Rare Disease Report

Fabry Disease - What a Clinician Needs to Know

JULY 31, 2017
Dawn Laney

Dawn Laney, MS, CGC, CCRC, Emory University:

There are over 7,000 genetic conditions and you can't expect physicians to know all of them. That's why education for physicians is so important — so they can understand how to prioritize in their patient population on what to really pay attention to and what they will do. Think about who needs to be referred out to genetics or someone who really understands how to navigate all of these complicated genetic conditions.  There are programs, education events,  lectures, and CME opportunities that are out there to help physicians navigate Fabry disease and other treatable genetic conditions.  
We put more stock in knowing about Fabry disease at this point because there is a treatment and we know if it's identified early then it's going to make a significant difference in later medical complications.
But when we talk about physicians and we talk about rare diseases, they can't know them all. So I think the most important thing is for them to know some key symptoms, some key features of Fabry disease and know who to refer them to get the best care.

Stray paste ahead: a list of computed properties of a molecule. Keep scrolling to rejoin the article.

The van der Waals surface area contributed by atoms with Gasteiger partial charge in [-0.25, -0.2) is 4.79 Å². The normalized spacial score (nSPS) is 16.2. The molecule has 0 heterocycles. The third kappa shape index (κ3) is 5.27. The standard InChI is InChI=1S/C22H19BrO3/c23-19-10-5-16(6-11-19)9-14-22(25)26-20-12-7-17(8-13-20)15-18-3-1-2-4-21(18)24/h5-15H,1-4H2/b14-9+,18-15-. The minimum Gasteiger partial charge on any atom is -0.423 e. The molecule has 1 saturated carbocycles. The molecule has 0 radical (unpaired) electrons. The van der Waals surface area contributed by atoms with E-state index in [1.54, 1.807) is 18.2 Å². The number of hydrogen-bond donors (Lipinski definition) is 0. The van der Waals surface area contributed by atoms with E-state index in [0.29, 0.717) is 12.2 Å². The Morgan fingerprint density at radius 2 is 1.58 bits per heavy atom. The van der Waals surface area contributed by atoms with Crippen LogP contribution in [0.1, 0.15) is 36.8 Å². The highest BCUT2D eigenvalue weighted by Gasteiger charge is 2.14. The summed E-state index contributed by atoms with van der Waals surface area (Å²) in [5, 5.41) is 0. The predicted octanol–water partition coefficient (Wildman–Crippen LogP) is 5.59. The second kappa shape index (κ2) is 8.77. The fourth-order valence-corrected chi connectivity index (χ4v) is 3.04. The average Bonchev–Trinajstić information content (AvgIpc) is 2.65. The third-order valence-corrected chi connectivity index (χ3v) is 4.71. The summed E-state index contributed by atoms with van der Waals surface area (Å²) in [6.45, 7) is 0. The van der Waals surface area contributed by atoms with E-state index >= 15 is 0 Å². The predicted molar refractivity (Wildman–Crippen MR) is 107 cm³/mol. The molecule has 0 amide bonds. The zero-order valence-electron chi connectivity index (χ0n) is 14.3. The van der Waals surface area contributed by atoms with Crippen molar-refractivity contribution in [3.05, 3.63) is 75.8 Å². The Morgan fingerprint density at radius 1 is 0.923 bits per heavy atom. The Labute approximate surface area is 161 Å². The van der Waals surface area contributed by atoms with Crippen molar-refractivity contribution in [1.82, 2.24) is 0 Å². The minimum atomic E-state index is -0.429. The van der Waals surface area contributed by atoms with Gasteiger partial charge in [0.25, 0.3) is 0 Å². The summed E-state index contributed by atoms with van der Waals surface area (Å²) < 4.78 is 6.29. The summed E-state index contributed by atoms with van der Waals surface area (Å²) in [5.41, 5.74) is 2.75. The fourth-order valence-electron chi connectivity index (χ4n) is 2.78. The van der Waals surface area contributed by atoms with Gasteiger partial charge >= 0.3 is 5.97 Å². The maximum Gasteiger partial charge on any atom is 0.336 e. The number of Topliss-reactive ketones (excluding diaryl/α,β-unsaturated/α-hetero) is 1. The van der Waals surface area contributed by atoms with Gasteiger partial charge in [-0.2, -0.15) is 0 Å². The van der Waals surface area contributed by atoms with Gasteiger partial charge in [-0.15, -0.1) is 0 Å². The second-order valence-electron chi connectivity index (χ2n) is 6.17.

When we talk about a specific complications and Fabry disease, if a patient with Fabry disease is having a stroke the Fabry part is not as important as it is to getting the patient the care they need for that stroke. When we talk about a patient who has malignant arrhythmia, the most important thing is treating that arrhythmia.  The most important thing about understanding baseline of Fabry disease is understanding the small vessel disease and how that contributes and leads to the complications that you see.  
The other important thing is knowing that treatment hopefully can stabilize or decrease symptoms over time. So, when it comes to physicians, you can't expect them to know everything if they're not specialized. But you can expect the specialist to treat the piece he knows with information from geneticists and other specialists involved in Fabry disease who can help inform and who understand the quirks of Fabry disease. For example,  renal failure should be treated with the renal transplant in Fabry patients but what are the  cardiac implications or the stroke implications. Also, depression is very common in Fabry disease and how that may affect a transplant and compliance.
So, it is important for physicians to understand Fabry disease but they don't have to be experts. The important part is knowing where to find those Fabry disease experts because that can make the difference in a patient's outcome.

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